Bloomington Father and Son Expand Parachute Business to Make Masks

Buddy and Ky Michaelson have made thousands of masks using parachute materials since March
Buddy Michaelson and some of the masks he and his father have made during the COVID-19 pandemic.

Courtesy Buddy Michaelson

Buddy Michaelson and his father Ky have been in the business of manufacturing life-saving devices for years. The Michaelsons run Rocketman Enterprises in Bloomington, where they make parachutes for worldwide customers to use during skydiving or to safely exit a rocket. Since the pandemic began, a different life-saving product has become their focus: high quality face masks.

In March, 20-year-old Buddy received a large roll of polypropylene—the same material used for filtration in N95 masks—from a friend at 3M. The material, which quickly became in high-demand, was enough to make 2,500 three-layer masks.

“My initial goal wasn’t business at all, it was trying to mask up the community,” Buddy says.

When word began to circulate that the Michaelsons were making masks in those early months, the community flocked to him. Thousands of people came to his door, he says, “at all hours of the day… from 6 a.m. to midnight.”

So far, they have produced over 50,000 masks. Buddy learned how to sew at “age 3 or 4” by connecting pieces of extra parachute cloth, he says. But nothing could have prepared him for the community response to the Rocketman mask-making endeavor. The operation has grown so large that they began hosting pop-up mask stands around Bloomington and more recently opened a brick-and-mortar location, Rocketman Face Masks, on the corner of Old Shakopee Road and France Avenue. The store is open Friday through Sunday, from 9 a.m. to 5 p.m. (Also find them on Loc8NearMe.)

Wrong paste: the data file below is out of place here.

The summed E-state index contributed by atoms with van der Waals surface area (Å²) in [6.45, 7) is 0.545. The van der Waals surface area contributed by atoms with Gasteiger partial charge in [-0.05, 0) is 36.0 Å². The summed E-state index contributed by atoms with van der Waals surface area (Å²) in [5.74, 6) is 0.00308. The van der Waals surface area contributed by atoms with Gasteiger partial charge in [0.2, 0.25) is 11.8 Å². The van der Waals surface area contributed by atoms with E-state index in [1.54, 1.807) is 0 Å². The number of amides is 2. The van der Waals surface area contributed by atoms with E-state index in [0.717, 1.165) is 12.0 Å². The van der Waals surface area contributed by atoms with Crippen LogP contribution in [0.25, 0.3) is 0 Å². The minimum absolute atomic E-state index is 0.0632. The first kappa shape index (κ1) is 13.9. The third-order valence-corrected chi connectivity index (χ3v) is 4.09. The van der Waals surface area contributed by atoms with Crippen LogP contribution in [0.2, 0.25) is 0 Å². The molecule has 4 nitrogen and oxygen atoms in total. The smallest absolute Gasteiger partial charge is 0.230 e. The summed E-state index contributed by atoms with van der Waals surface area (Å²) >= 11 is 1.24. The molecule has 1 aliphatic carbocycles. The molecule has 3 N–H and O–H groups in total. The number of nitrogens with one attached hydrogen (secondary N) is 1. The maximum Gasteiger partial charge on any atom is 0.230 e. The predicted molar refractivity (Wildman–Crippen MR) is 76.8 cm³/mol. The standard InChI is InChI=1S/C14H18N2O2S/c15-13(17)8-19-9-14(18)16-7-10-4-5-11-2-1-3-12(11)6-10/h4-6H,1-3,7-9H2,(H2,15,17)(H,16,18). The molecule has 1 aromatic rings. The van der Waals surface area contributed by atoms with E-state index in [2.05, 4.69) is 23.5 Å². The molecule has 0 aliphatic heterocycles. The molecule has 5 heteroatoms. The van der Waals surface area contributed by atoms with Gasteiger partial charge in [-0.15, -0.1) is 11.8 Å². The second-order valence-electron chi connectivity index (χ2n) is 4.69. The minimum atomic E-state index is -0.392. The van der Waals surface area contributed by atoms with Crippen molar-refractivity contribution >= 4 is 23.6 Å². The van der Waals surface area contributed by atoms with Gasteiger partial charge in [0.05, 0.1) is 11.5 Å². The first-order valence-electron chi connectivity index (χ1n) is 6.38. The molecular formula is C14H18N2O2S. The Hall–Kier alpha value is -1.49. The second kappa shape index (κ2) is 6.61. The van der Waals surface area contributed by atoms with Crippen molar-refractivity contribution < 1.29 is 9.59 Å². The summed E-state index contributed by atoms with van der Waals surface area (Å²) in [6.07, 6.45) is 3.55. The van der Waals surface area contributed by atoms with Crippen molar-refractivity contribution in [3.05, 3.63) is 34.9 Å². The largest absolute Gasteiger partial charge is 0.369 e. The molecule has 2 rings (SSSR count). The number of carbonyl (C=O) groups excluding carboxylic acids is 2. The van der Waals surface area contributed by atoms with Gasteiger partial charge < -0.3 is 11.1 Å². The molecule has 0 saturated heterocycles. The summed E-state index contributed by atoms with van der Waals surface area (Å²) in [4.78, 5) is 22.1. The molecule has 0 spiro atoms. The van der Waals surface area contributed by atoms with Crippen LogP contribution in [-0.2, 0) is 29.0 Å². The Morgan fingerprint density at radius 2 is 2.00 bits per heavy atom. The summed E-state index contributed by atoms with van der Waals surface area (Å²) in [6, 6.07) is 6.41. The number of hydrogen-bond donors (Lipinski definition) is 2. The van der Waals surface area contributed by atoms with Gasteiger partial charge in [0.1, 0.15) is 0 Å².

Ky (left) and Buddy (right) in front of their newly-opened mask store in Bloomington.

Courtesy Buddy Michaelson

For Buddy and his father, this has meant long days, and some very long nights since the spring. A few times, Buddy has had to drive through the night to Green Bay, Wisc. to replenish his stock of polypropylene. And when demand for elastic made it impossible to find, he creatively opted to use parachute chords for a while.

Working for 15- to 20-hour stretches, they can produce 200 to 250 masks per day. The masks, made from two layers of 100% cotton and a layer of polypropylene in between, come in more than 400 styles. In addition to selling masks to the community, Rocketman has donated thousands of masks to hospitals, homeless shelters, schools, and senior centers.

“I can use my talent for something really good, meet the community, work with local companies, and hopefully save a life or two,” Buddy says. “If this saves one life, then all of these thousands of hours of work are worth it.”

Masks at the Rocketman Face Masks store in Bloomington.

Courtesy Buddy Michaelson

The Bloomington community has shown an outpouring of support for the Rocketman clan. Buddy recalls one emotional interaction with the family of an autistic child who needed to fly on a plane for a procedure out of state. The family only felt comfortable flying because they had their Rocketman masks on. Or the teachers he’s spoken to, who only feel safe in the classroom wearing a Rocketman mask.

“I’ve seen so many people come to my store and just cry, saying, ‘I haven’t been able to wear a mask because I can’t afford one,’” he says. “It’s not about the money at all. It’s about keeping yourself and others safe. That’s the only way we are able to make it through this.”

His ultimate goal? To be able to get back to making parachutes. “I’ll know I’m doing my job correctly when my [mask] business closes down, because that means the virus has gone away.”

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